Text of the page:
• Steve Auth

Love is Tender


David Teniers  the Younger, The Good Samaritan, 1658
David Teniers the Younger, The Good Samaritan, 1658

In Teniers’ small study of this same subject, we see an entirely different

aspect of Love. Here, the scene is brighter and even almost bucolic. The Samaritan, armed with a sword, attended by a young boy also so armed, has jumped from his horse to try to save a life. In the distance, we again can spy another passerby heading away, with the Samaritan’s dog letting off one last departing bark to ensure he’s safely out of range. The Samaritan is pictured here gently binding his enemy’s wounds, with a tenderness and care that belies the rough nature of the road both are travelling on. And incredibly, the near-dead injured man seems to respond, sparking back to life as he leans up on his elbows and speaks to the Samaritan, his former enemy. Unexpected tenderness can do that. It can transform enmity to love.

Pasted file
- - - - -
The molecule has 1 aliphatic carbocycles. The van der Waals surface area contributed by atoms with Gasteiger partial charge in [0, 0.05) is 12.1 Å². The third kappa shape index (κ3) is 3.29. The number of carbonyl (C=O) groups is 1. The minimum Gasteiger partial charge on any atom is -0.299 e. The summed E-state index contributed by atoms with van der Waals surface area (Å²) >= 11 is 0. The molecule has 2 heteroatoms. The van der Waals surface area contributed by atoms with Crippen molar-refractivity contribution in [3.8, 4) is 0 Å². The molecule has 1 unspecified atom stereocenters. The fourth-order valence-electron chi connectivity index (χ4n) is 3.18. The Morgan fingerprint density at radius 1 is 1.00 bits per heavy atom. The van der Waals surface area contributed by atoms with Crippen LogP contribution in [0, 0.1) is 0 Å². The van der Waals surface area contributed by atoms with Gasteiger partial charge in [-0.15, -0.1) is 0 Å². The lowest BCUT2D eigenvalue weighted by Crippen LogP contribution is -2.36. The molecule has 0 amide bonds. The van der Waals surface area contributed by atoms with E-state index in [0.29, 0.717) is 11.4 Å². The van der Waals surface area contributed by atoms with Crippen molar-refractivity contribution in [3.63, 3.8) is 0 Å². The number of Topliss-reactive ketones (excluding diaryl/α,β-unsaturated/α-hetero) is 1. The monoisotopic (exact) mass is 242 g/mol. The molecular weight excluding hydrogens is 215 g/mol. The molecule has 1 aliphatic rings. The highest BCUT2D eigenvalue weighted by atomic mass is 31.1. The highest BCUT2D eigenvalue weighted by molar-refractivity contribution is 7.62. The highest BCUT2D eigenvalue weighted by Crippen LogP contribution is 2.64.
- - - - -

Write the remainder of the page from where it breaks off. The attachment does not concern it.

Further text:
Am I willing to engage with the tender side of love? Or do I view that as “too feminine”?

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